Third Eye Gadget Might Assist Cellphone Addicts Keep away from Catastrophe

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Is that the look of the future? Will we soon be walking the streets with a bulbous high-tech “eye” on our forehead?

Probably not, but South Korean industrial designer Paeng Min-wook designed such a device anyway, mainly in hopes of drawing attention to the distracted walking problem.

As the term suggests, distracted walking refers to the fact that we don’t focus on the path ahead while walking on the street. The main distraction these days is of course the smartphone as most people can’t resist staring at their phone when they really should be on the lookout for obstacles, which can range from trash cans and benches to people and vehicles.

Min-wook developed the so-called Third Eye as part of his Phono Sapiens project. The device attaches to your head and uses sensors to detect obstacles as you stroll down the sidewalk, lost in your phone. If it detects something about two meters away, a warning will appear on your phone, preventing a catastrophic outcome.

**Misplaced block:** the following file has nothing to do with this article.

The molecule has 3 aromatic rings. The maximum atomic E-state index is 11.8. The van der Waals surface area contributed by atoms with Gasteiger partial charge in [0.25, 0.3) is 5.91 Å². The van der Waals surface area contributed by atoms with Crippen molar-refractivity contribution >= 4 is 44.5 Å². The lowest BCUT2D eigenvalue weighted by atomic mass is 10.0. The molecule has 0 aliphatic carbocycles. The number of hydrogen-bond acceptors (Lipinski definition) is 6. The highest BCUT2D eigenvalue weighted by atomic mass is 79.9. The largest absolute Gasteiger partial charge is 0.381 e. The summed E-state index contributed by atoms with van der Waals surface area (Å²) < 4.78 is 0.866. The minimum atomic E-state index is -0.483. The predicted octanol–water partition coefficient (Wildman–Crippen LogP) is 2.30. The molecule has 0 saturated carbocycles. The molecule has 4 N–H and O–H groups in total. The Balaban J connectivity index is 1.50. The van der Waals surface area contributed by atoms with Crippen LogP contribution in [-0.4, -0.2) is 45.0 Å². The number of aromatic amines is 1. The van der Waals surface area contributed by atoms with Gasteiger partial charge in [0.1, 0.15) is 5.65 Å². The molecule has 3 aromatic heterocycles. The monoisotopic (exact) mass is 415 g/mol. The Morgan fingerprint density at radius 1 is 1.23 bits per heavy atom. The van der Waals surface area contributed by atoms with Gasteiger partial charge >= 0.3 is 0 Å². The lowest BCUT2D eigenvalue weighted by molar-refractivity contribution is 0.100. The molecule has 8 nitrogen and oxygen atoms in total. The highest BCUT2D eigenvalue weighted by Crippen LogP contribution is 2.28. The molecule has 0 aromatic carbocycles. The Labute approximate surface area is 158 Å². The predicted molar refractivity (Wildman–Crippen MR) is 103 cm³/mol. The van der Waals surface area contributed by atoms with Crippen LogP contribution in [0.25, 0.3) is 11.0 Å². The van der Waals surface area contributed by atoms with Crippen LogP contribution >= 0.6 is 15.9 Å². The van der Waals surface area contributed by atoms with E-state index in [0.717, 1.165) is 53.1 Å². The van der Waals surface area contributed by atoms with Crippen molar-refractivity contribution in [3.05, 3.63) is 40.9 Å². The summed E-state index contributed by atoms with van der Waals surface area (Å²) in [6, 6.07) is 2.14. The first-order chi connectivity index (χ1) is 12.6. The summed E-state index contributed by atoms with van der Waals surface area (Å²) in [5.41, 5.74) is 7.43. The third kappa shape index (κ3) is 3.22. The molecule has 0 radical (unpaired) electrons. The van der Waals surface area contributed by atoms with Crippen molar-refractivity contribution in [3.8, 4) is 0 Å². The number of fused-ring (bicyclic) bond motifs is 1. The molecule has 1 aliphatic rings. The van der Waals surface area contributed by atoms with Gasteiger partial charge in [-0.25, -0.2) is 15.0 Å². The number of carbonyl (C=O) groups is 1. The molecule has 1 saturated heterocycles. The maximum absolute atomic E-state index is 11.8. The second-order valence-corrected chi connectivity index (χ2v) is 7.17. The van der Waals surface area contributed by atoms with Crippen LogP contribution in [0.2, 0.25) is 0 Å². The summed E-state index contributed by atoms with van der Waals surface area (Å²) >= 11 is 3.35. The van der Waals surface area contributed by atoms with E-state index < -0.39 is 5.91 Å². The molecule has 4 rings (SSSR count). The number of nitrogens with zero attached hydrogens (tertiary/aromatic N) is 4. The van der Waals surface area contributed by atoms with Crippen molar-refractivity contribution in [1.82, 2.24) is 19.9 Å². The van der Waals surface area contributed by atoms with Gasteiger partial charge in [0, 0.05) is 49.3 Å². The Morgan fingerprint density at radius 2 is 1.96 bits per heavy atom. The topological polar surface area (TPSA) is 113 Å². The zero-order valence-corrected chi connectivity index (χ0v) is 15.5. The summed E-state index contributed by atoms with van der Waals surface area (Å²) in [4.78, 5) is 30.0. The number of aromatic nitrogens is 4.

“It’s rare these days for people to take to the streets without a smartphone – that’s why I designed The Third Eye,” said Min-wook, a post graduate in innovation design engineering at SCMP’s Royal College of Art and Imperial College College. “The device can help you walk comfortably while looking at your smartphone.”

During an exercise where Min-wook was testing The Third Eye on the streets of Seoul, some passers-by said it made him look like an alien, while others admitted that they might actually need the device for their own safety.

The 28-year-old industrial designer said his goal is not to commercialize The Third Eye, but rather to use the device to raise awareness of the distracted walking problem.

“Instead of finding the solution, I’m trying to point out and criticize what we’re doing with our smartphones,” said Min-wook, adding, “I hope this will stimulate the future of our society and reflect the absurdity within ourselves can. “

Over the years there have been many stories of people stumbling into canals, leaving piers, and falling into manholes while using their phones.

Honolulu, Hawaii, considered the matter so important that it passed law banning the use of smartphones on zebra crossings. Other places have addressed the problem in their own way, for example with flashing lights on sidewalks to warn pedestrians before entering the street, or by introducing so-called “SMS lanes”.

Apparently, Google wanted to tackle the problem and began introducing a “heads up” feature for Android earlier this year, which encourages distracted walkers to be aware of their surroundings.

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